Releasing

Each time a new release happens, these are the steps we follow to make sure nothing gets left out:

  1. Run linting
  2. Run all tests
  3. Build all three different versions described on the build
  4. Bump the version in package.json
  5. Commit the version bump
  6. Create a git tag
  7. Push to GitHub
  8. Publish to npm

Documentation

We use documentation.js to document our JavaScript repositories. An example for how to use JSDoc to document everything can be seen in this PR to js-ipfs. Ideally, we create a docs folder in each repository, and make sure it is not tracked to git.

We use aegir-docs for the actual generation, which relies on JSDoc style comments. For more on aegir, see the section below.

Commits

We have very precise rules over how our git commit messages can be formatted. This leads to more readable messages that are easy to follow when looking through the project history. But also, we use the git commit messages to generate the change log.

The commit message formatting can be added using a typical git workflow or through the use of a CLI wizard (Commitizen).

Commit Message Format

Each commit message consists of a header, a body and a footer. The header has a special format that includes a type, a scope and a subject:

<type>(<scope>): <subject>
<BLANK LINE>
<body>
<BLANK LINE>
<footer>

The header is mandatory and the scope of the header is optional.

Any line of the commit message cannot be longer 100 characters! This allows the message to be easier to read on GitHub as well as in various git tools.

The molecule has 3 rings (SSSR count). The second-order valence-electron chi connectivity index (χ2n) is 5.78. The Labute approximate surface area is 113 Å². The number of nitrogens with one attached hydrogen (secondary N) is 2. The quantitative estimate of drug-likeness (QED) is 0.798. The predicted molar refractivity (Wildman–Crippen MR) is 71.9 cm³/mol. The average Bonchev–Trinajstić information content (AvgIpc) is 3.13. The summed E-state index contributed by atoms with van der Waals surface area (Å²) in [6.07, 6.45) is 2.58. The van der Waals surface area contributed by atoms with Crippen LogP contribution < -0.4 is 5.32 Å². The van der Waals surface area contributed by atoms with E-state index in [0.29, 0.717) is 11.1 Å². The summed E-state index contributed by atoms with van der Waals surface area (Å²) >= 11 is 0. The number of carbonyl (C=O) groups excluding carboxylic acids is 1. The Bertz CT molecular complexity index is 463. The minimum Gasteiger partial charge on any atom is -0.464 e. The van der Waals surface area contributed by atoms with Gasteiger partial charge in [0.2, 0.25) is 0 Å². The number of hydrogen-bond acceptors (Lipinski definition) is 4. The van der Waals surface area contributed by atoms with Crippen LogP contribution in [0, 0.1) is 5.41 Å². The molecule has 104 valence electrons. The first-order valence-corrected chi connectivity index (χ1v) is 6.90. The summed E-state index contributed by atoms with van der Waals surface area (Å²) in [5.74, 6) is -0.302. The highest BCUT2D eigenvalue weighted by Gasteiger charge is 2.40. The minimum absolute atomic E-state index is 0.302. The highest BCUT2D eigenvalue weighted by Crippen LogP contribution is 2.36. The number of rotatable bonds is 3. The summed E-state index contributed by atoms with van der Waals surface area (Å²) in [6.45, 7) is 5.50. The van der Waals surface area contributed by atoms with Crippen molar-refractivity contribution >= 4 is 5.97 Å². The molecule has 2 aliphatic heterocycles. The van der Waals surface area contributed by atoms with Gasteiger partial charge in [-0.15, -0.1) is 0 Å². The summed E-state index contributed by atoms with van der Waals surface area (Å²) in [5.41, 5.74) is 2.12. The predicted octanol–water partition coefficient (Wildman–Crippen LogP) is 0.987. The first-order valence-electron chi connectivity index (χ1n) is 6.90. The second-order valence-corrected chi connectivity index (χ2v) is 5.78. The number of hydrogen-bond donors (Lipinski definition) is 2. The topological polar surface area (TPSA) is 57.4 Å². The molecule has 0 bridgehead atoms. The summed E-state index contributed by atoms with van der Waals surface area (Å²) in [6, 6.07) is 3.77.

Sign-off on commits

We kindly ask and expect for all commits to be signed off with the same license as the repo and module. This can be done by appending the following to your commit message:

License: MIT
Signed-off-by: User Name <email@address>

where "User Name" is the author's real (legal) name and email@address is one of the author's valid email addresses.

If you want to automatically add this to all of your commits, you can do the following:

Create a file in ~/git-commit-template with the following contents (notice the two blank lines in the top):



License: MIT
Signed-off-by: Victor Bjelkholm <git@victor.earth>

Then, add the following to your global git config (Usually at ~/.gitconfig):

[commit]
        template = /home/user/git-commit-template

Revert

If the commit reverts a previous commit, it should begin with revert: , followed by the header of the reverted commit. In the body it should say: This reverts commit <hash>., where the hash is the SHA of the commit being reverted.

Type

Must be one of the following:

  • feat: A new feature
  • fix: A bug fix
  • docs: Documentation only changes
  • style: Changes that do not affect the meaning of the code (white-space, formatting, missing semi-colons, etc)
  • refactor: A code change that neither fixes a bug nor adds a feature
  • perf: A code change that improves performance
  • test: Adding missing tests
  • chore: Changes to the build process or auxiliary tools and libraries such as documentation generation

Scope

The scope could be anything specifying the place of the commit change. For example api, cli, etc...

Subject

The subject contains a succinct description of the change: